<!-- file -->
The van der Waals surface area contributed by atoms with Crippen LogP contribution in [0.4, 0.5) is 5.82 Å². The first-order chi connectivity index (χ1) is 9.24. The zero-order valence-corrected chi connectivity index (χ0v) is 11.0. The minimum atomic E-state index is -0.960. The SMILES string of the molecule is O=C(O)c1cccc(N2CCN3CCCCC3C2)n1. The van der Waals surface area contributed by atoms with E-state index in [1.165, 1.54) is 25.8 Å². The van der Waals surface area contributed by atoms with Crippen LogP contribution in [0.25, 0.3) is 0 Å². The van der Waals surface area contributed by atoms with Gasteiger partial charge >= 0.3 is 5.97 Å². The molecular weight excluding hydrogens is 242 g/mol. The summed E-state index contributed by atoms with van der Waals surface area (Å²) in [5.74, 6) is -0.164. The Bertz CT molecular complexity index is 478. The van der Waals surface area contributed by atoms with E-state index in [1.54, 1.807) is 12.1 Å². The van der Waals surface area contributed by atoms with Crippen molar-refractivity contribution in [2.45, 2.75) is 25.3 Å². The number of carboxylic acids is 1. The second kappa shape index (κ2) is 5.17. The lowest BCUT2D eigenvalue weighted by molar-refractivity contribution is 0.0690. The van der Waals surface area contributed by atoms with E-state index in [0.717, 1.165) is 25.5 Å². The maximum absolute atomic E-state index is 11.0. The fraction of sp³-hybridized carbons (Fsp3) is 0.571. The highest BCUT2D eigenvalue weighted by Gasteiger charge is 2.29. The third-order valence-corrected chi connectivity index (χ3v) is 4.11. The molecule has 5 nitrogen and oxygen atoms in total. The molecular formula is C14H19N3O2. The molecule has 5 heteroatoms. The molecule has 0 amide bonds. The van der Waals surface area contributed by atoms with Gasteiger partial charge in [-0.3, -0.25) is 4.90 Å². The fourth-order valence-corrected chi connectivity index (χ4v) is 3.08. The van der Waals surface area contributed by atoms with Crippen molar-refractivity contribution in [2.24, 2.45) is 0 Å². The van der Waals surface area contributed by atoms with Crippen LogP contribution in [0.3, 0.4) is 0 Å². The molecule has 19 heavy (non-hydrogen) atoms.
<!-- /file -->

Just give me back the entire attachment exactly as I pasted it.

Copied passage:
The van der Waals surface area contributed by atoms with Crippen LogP contribution in [0.4, 0.5) is 5.82 Å². The first-order chi connectivity index (χ1) is 9.24. The zero-order valence-corrected chi connectivity index (χ0v) is 11.0. The minimum atomic E-state index is -0.960. The SMILES string of the molecule is O=C(O)c1cccc(N2CCN3CCCCC3C2)n1. The van der Waals surface area contributed by atoms with E-state index in [1.165, 1.54) is 25.8 Å². The van der Waals surface area contributed by atoms with Crippen LogP contribution in [0.25, 0.3) is 0 Å². The van der Waals surface area contributed by atoms with Gasteiger partial charge >= 0.3 is 5.97 Å². The molecular weight excluding hydrogens is 242 g/mol. The summed E-state index contributed by atoms with van der Waals surface area (Å²) in [5.74, 6) is -0.164. The Bertz CT molecular complexity index is 478. The van der Waals surface area contributed by atoms with E-state index in [1.54, 1.807) is 12.1 Å². The van der Waals surface area contributed by atoms with Crippen molar-refractivity contribution in [2.45, 2.75) is 25.3 Å². The number of carboxylic acids is 1. The second kappa shape index (κ2) is 5.17. The lowest BCUT2D eigenvalue weighted by molar-refractivity contribution is 0.0690. The van der Waals surface area contributed by atoms with E-state index in [0.717, 1.165) is 25.5 Å². The maximum absolute atomic E-state index is 11.0. The fraction of sp³-hybridized carbons (Fsp3) is 0.571. The highest BCUT2D eigenvalue weighted by Gasteiger charge is 2.29. The third-order valence-corrected chi connectivity index (χ3v) is 4.11. The molecule has 5 nitrogen and oxygen atoms in total. The molecular formula is C14H19N3O2. The molecule has 5 heteroatoms. The molecule has 0 amide bonds. The van der Waals surface area contributed by atoms with Gasteiger partial charge in [-0.3, -0.25) is 4.90 Å². The fourth-order valence-corrected chi connectivity index (χ4v) is 3.08. The van der Waals surface area contributed by atoms with Crippen molar-refractivity contribution in [2.24, 2.45) is 0 Å². The van der Waals surface area contributed by atoms with Crippen LogP contribution in [0.3, 0.4) is 0 Å². The molecule has 19 heavy (non-hydrogen) atoms.